Monday, March 2, 2015

Reviews for the Week of March 2, 2015

NOTE: Please see bottom of main page for submission info. Thank you.


THE LOST LEVEL by Brian Keene (2015 Apex Publications / 171 pp / trade paperback & eBook)

Aaron Pace was a typical young man from Minnesota who happened to get involved with unusual things. His interest in mysticism and the occult helped him discover a way to travel to another dimension. In Keene's first novel in a planned series, Aaron finds himself in 'The Lost Level,' a place where anything and everything can and does happen.

Aaron becomes friends with a warrior woman named Kasheena and a hairy creature named Bloop (who looks like Beast from the X-Men). Together they travel across the unpredictable landscape trying to get to Kasheena's village. Along the way they are confronted by everything from a T-Rex to a giant robot, lizard men to nazi flying saucers and all sorts of animals and monsters. As with most Keene novels, the action comes fast and furious and doesn't let up until the final page. There's even some humor thrown in for good measure, my favorite a scene dealing with ... socks. 

No, this isn't a horror novel, but fans of the author will want to take note as things from his past novels are brought into the story, and may be included in future installments. There's plenty of horrific goings-on amidst the action, and it reads so quickly it feels more like a novella than a novel.

THE LOST LEVEL is a fun homage to old comics such as THE WARLORD, TV shows like LAND OF THE LOST, and all time travel type tales. This ends on a bit of a cliffhanger so be forewarned.

-Nick Cato

DEMONIC VISIONS 5 edited by Rob Smales (2014 Christopher P. Robertson / 254 pp / trade paperback & eBook)

Are you ready for fifty MORE quick little rabbit-punches to your various nerve-endings? Because, if so, here they are in this latest – fifth! – installment of the prolific Demonic Visions series. Some familiar names and some new ones can be found among the lineup, and the stories offer another fun variety of reads.

As usual, I had a hard time narrowing my top picks to just a few, but, here goes:

“Muse Sick” by Shaun Avery will speak to the creative and artistic types among us … it’ll speak, and what it has to say may be tempting, but is also kind of clammy, cold, and skin-crawly repulsive. Meanwhile, Mike Leon’s “The Break Up” and Kerry G.S. Lipp’s “Broken Glass” bring two different but very squickworthy doses of graphic gore to make even the seasoned splatterhound flinch.

Jay Wilburn’s “Angels Looking Out For Us” is a view of the End of Days from a side not often seen: the thankless side of those stuck with the fiddly nuisance finishing touches and cleanup of a big job.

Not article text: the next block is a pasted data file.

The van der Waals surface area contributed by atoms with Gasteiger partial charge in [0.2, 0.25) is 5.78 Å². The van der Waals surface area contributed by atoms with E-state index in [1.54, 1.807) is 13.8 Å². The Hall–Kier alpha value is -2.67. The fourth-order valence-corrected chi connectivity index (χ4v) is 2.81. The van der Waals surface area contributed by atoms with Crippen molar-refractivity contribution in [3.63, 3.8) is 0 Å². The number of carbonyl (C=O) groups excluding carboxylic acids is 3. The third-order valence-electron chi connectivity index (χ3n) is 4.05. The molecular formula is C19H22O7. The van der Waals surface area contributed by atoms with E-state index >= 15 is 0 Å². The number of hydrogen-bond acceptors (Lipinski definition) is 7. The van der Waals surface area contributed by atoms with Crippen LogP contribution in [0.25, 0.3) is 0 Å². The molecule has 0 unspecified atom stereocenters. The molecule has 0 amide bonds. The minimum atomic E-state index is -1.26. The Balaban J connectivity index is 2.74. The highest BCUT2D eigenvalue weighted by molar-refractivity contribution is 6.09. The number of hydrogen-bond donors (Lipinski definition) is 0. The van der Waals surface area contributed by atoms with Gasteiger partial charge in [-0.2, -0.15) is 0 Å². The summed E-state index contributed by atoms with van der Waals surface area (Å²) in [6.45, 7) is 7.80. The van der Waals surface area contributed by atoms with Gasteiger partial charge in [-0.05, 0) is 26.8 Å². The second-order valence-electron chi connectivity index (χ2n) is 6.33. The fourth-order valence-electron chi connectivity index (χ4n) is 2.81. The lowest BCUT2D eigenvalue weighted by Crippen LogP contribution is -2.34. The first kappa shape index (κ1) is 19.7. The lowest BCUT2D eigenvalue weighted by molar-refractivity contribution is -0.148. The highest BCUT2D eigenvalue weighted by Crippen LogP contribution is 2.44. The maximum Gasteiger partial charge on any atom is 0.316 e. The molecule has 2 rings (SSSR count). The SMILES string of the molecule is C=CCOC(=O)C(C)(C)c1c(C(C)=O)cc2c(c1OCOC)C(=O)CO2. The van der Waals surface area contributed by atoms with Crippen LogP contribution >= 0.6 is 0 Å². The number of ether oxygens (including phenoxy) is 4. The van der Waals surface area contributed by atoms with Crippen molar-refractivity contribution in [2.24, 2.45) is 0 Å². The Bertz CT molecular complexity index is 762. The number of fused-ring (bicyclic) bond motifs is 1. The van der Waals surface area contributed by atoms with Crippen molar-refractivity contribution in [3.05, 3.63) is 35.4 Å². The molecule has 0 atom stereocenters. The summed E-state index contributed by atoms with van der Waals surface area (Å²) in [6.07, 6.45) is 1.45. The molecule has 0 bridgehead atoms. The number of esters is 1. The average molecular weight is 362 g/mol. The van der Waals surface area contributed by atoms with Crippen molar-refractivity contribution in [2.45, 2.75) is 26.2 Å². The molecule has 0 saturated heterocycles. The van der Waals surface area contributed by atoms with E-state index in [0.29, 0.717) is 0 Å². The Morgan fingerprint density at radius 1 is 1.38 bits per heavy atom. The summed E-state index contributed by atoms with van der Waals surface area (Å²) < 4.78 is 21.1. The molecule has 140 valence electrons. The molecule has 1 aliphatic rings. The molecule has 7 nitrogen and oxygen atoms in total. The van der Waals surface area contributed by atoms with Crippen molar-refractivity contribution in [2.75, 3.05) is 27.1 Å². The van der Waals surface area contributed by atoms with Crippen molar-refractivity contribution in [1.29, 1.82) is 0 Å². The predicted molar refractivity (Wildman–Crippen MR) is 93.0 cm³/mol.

“The Eleventh Piper” by Rebecca Fung gives the twisted fairy tale treatment to a classic holiday carol, with evilicious results. Rick A. Carroll’s “Smoke” is like folklore of another sort, a darker sort, beautifully written.

Max Booth’s “A Moment of Silence” hit a particular nerve; they may say people don’t talk anymore, only text, but imagine if speech was suddenly not an option.

“Swarm” by Nicholas Paschal was one I’d been privileged to read beforehand; a real treat to see it here and know that the clattering bones found a good home! Likewise Shenoa Carroll-Bradd’s “Made to be Broken,” a touching tale of beyond mere until-death-do-us-part.

Vince Liberato’s “The Devil’s Spotlight” shines harsh and unforgiving on the nature of self-sacrifice vs. self-preservation, in a hungry world gone mad, while “Believe” by Marc Shapiro wonders what we’d lose if we started getting proof that the wackjob conspiracy theorists had it right all along.

-Christine Morgan

DARK HARVEST edited by Nerine Dorman (2014 Crossroad Press / 198 pp / trade paperback & eBook)

One of the things I’ve always enjoyed the most about the horror genre are anthologies. You have to sort through the bad stuff to get to the good, but I like to call this good stuff gold. It’s harder to find, it’s haunting and priceless, and you remember the moment of pure horror forever. In this case, I stumbled upon a memorable collection called DARK HARVEST from Crossroad Press. This is one of those anthologies that manages to creatively blur the lines between reality, horror, fantasy, and dark fiction alike. With authors such as Amy Lee Burgess, Anna Reith, Autumn Christian, Carrie Clevenger, DC Petterson, Don Webb, Liz Strange, Nerine Dorman, Rab Fulton, Sarah Lotz, SL Schmitz, Sonya Clark, and Toby Bennett, we have a mad piece of horror gold on our hands.

From butterflies to craniopagus conjoined siblings with arsenic and rat poison slipped in their baby formula at birth, metal teeth, dead skin, and maggots, to pits of darkness, tentacles, and terror this anthology delivers top notch dark fiction and horror that soars right up there at the with the best of them. Some of my favorite stories from this collection were CRYSTALMOUTH by Autumn Christian, a story so dark and haunting as it is clever and uncomfortable, leaving the dialogue lingering in your head for days after reading. ATHAG by Don Webb, a brilliant author that makes the depths of hell look like a bucket of ice in the freezer. THE WEEPING BLADE by Anna Reith, calm, soothing, and depressing read in the dark, and ON THIS NIGHT WE REMEMBER by Amy Lee, a beautifully crafted tale, in which, one may want to harvest their soul in the dark.

-Jon R. Meyers

THE TROOP by Nick Cutter (2014 Simon & Schuster / 528 pp / all formats)

So, I’d picked up a free copy of this one somewhere and just sort of added it to the pile, not really thinking about it, figuring I’d get to it eventually but no rush, unfamiliar author and all. Then I started seeing rave review posts from friends and was all, “wait, that looks familiar.”